Ben Goldberg Good Day For Cloud Fishing
The setup seems too clever by half, but the result is exhilarating; grouping Cline and trumpeter Ron Miles with Goldberg’s various clarinets is inspired. Miles’ timbre—a dark, masked tone—sinks into the reedy warmth of the clarinet. Cline’s guitar can be unobtrusive or forceful—both with sublime effect.
On a whole, the album is full of serene, composed music, some pieces rooted in a jazz aesthetic, while others drift away, poking through imaginary genre boundaries. It’s beautiful, both in its integrity and in its quiet blend of sonorities, until it isn’t.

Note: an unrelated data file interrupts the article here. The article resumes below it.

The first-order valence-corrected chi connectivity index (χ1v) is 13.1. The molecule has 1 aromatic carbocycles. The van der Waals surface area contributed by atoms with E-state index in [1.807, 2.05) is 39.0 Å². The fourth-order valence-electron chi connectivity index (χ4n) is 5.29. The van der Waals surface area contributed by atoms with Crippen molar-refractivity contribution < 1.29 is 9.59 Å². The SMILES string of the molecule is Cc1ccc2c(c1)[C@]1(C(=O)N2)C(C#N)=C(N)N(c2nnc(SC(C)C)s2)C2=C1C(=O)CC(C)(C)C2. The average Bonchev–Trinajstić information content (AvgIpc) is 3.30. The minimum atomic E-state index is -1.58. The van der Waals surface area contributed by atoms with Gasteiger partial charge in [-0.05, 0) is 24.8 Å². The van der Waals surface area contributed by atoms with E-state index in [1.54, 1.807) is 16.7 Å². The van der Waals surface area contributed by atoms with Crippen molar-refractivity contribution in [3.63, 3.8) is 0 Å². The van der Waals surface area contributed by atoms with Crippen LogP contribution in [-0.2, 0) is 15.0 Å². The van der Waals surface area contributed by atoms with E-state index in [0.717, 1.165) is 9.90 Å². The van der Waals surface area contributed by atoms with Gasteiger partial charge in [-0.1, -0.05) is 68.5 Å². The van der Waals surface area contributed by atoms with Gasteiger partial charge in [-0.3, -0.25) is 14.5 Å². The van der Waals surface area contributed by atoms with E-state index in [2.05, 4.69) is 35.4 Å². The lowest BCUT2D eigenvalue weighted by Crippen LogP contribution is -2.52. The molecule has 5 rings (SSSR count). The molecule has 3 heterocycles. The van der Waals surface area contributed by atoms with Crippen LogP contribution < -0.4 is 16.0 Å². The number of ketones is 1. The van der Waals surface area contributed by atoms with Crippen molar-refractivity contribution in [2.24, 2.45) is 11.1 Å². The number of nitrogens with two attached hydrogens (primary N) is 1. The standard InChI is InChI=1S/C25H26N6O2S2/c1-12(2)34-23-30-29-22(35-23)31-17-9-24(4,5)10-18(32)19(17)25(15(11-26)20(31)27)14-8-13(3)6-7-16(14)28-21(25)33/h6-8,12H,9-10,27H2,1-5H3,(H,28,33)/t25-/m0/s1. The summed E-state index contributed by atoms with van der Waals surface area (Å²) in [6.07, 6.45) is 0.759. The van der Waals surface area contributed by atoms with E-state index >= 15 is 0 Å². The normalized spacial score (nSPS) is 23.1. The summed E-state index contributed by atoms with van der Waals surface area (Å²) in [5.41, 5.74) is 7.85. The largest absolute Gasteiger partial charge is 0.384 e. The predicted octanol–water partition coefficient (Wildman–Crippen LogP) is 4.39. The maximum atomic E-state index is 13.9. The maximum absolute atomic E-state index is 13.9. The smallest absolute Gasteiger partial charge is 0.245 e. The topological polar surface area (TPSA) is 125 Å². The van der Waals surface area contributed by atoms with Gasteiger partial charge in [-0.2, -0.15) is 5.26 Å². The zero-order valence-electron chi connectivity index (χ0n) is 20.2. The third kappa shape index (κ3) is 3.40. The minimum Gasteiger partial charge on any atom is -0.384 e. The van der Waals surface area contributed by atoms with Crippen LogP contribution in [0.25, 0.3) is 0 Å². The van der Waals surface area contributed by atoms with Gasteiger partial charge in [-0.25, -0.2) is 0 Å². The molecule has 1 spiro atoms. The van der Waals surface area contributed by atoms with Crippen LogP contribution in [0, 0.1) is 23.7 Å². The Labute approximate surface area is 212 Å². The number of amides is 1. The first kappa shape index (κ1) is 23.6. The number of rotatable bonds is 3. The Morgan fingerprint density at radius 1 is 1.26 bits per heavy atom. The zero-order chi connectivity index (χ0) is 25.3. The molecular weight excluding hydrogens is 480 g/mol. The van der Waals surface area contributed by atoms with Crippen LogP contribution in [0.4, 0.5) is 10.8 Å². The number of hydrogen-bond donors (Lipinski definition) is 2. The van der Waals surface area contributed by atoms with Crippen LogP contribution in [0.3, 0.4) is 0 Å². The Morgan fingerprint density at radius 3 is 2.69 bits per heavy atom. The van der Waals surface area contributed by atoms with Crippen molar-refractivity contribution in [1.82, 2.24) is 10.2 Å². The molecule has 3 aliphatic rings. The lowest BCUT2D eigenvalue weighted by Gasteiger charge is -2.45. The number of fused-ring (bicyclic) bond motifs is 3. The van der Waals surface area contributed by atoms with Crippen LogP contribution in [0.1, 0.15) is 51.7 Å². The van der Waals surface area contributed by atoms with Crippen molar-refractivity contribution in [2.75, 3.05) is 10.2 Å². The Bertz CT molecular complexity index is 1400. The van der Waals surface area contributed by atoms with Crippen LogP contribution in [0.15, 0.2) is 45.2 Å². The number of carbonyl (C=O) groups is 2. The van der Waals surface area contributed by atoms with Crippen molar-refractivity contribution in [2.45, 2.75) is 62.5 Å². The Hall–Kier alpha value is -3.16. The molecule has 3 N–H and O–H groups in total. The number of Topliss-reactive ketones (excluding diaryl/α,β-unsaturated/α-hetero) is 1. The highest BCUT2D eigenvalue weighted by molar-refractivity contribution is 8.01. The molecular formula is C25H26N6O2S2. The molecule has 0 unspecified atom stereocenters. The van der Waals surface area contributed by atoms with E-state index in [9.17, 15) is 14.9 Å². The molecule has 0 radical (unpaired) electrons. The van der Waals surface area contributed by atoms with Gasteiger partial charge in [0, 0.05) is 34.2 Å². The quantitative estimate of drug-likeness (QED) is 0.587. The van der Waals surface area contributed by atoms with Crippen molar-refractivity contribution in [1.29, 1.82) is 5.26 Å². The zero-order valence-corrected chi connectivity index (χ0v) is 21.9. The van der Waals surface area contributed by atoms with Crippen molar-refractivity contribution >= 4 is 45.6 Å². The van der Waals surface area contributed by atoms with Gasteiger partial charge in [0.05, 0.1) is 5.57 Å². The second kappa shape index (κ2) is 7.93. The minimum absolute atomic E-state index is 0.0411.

Cloud Fishing is part of the renewed trend that uses poetry as a symbiotic partner to make the collaborative whole better than its parts. Goldberg’s contribution is not as whimsically madcap as Matt Wilson’s Carl Sandburg interpretation, nor does it rely on spoken word, like pianist Lawrence Hobgood’s intimate collaborations with Robert Pinsky. Many of the tracks here stand on their own, but some of the more impressionistic tunes, which function as an abstract sound world, beg for a resonant recitation of Young’s verse.